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Open Access What Can We Learn from First Principles Multi-Scale Models in Catalysis? The Role of the Ni/Al2O3 Interface in Water-Gas Shift and Dry Reforming as a Case Study

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Computational first principles models based on density functional theory (DFT) have emerged as an important tool to address reaction mechanisms and active sites in metal nanoparticle catalysis. However, the common evaluation of potential energy surfaces for selected reaction steps contrasts with the complexity of reaction networks under operating conditions, where the interplay of adsorbate populations and competing routes at reaction conditions determine the most relevant states for catalyst activity and selectivity. Here, we discuss how the use of a multi-scale first principles approach combining DFT calculations at the atomistic level with kinetic models may be used to understand reactions catalyzed by metal nanoparticles. The potential of such an approach is illustrated for the case of Al2O3-supported Ni nanoparticle catalysts in the water-gas shift and dry reforming reactions. In these systems, both Ni nanoparticle (metal) as well as metal/oxide interface sites are available and may play a role in catalysis, which depends not only on the energy for critical reaction steps, as captured by DFT, but also on the reaction temperature and adsorbate populations, as shown by microkinetic modelling and experiments.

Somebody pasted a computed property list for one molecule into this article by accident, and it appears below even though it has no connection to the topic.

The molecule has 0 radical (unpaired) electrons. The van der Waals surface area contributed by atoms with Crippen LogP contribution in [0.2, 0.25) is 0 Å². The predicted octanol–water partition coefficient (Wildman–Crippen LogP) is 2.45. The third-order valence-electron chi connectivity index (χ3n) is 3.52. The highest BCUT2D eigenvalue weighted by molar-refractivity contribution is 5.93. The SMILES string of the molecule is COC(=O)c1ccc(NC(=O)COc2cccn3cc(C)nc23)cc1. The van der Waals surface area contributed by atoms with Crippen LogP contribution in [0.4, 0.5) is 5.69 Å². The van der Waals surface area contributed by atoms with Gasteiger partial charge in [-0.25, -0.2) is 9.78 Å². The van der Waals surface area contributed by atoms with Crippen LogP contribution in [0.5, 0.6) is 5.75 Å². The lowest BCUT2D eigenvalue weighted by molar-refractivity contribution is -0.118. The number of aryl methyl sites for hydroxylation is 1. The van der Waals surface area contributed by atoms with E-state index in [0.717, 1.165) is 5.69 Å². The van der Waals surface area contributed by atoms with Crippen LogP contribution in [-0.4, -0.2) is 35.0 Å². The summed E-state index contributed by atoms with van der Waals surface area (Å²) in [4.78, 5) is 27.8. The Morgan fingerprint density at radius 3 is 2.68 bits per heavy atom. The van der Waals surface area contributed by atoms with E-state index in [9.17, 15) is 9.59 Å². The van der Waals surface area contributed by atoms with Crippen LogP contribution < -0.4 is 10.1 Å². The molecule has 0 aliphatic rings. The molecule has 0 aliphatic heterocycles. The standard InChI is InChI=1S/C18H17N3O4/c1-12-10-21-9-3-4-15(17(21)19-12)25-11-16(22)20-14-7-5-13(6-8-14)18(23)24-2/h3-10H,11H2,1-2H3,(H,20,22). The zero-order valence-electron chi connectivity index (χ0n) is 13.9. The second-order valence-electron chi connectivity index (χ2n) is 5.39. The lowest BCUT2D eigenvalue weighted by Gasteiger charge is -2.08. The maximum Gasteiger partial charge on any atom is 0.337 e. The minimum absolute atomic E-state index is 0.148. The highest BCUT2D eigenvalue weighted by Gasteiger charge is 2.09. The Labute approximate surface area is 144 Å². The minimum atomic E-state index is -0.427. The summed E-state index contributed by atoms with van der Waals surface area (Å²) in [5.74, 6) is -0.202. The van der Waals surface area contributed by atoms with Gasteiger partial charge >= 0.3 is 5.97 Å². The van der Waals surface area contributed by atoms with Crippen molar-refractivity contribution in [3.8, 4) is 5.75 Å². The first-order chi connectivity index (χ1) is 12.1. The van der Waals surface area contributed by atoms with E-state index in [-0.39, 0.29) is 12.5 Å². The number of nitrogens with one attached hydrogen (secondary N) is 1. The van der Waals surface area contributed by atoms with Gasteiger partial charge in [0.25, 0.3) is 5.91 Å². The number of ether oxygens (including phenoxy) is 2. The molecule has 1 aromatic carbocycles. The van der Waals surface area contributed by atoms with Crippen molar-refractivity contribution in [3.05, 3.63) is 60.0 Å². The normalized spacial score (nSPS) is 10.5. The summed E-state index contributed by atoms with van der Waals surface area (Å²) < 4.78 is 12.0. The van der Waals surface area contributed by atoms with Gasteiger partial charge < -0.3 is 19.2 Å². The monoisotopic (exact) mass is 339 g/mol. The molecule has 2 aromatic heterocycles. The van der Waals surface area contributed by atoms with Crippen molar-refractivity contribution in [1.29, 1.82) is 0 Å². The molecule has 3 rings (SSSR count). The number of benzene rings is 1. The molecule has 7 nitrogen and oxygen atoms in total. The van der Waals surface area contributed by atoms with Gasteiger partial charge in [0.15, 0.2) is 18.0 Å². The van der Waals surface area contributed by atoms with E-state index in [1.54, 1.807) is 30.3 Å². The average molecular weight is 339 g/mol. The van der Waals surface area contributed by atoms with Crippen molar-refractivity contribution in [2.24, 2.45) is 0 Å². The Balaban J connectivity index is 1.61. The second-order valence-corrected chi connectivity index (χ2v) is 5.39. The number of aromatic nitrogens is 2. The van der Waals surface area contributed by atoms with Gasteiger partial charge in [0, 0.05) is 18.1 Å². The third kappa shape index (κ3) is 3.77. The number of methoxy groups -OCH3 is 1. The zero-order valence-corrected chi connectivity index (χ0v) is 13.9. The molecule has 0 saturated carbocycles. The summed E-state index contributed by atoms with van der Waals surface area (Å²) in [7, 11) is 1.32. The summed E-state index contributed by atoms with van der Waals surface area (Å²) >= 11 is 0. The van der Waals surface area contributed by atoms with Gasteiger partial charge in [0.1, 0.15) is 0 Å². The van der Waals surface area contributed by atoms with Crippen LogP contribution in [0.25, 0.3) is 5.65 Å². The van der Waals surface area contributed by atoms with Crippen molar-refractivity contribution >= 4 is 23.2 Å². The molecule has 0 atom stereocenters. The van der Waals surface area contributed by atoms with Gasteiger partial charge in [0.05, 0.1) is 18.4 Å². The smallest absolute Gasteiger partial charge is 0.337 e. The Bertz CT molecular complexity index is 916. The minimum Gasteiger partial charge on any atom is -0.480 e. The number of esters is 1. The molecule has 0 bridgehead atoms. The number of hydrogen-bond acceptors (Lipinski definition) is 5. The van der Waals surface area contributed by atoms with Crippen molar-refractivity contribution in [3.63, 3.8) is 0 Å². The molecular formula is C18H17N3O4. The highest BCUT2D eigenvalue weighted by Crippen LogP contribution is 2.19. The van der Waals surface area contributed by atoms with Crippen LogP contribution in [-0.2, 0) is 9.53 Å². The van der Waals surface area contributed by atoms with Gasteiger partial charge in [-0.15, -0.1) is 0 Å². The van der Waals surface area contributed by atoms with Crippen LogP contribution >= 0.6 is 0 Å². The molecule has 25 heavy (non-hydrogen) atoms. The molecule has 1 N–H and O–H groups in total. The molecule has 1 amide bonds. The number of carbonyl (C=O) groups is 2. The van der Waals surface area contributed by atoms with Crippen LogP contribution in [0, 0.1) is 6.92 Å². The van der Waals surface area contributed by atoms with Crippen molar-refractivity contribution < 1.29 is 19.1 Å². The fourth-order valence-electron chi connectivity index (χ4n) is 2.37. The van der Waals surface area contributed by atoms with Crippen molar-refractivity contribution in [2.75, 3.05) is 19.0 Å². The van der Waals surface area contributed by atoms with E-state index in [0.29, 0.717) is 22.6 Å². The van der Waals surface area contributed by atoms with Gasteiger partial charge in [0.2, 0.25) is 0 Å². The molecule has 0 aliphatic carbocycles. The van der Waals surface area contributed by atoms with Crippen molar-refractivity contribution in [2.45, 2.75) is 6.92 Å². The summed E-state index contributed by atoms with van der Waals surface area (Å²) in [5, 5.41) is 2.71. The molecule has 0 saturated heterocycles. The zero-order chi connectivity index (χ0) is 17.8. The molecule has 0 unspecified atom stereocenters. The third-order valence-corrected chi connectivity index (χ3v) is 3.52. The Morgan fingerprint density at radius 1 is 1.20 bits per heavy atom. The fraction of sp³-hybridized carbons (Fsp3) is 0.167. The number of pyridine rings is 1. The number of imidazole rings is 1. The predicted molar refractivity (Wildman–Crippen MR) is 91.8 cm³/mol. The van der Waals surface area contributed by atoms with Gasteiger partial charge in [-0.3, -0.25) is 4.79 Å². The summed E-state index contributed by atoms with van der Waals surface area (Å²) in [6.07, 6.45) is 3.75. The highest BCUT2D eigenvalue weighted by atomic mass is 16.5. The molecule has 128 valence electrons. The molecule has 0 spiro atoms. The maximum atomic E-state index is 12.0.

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Document Type: Research Article

Affiliations: 1: Department of Chemistry and Applied Biosciences, ETH Zurich, Vladimir-Prelog-Weg 1–5, CH-8093 Zurich, Switzerland. [email protected] 2: IFP Energies Nouvelles, Rond-Point de l'échangeur de Solaize, BP3, 69360 Solaize, France 3: Department of Chemistry and Applied Biosciences, ETH Zurich, Vladimir-Prelog-Weg 1–5, CH-8093 Zurich, Switzerland; Department of Chemistry, Universitat Autònoma de Barcelona, 08193 Cerdanyola del Vallès, Catalonia, Spain

Publication date: April 1, 2019

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  • International Journal for Chemistry and Official Membership Journal of the Swiss Chemical Society (SCS) and its Divisions

    CHIMIA, a scientific journal for chemistry in the broadest sense, is published 10 times a year and covers the interests of a wide and diverse readership. Contributions from all fields of chemistry and related areas are considered for publication in the form of Review Articles and Notes. A characteristic feature of CHIMIA are the thematic issues, each devoted to an area of great current significance.

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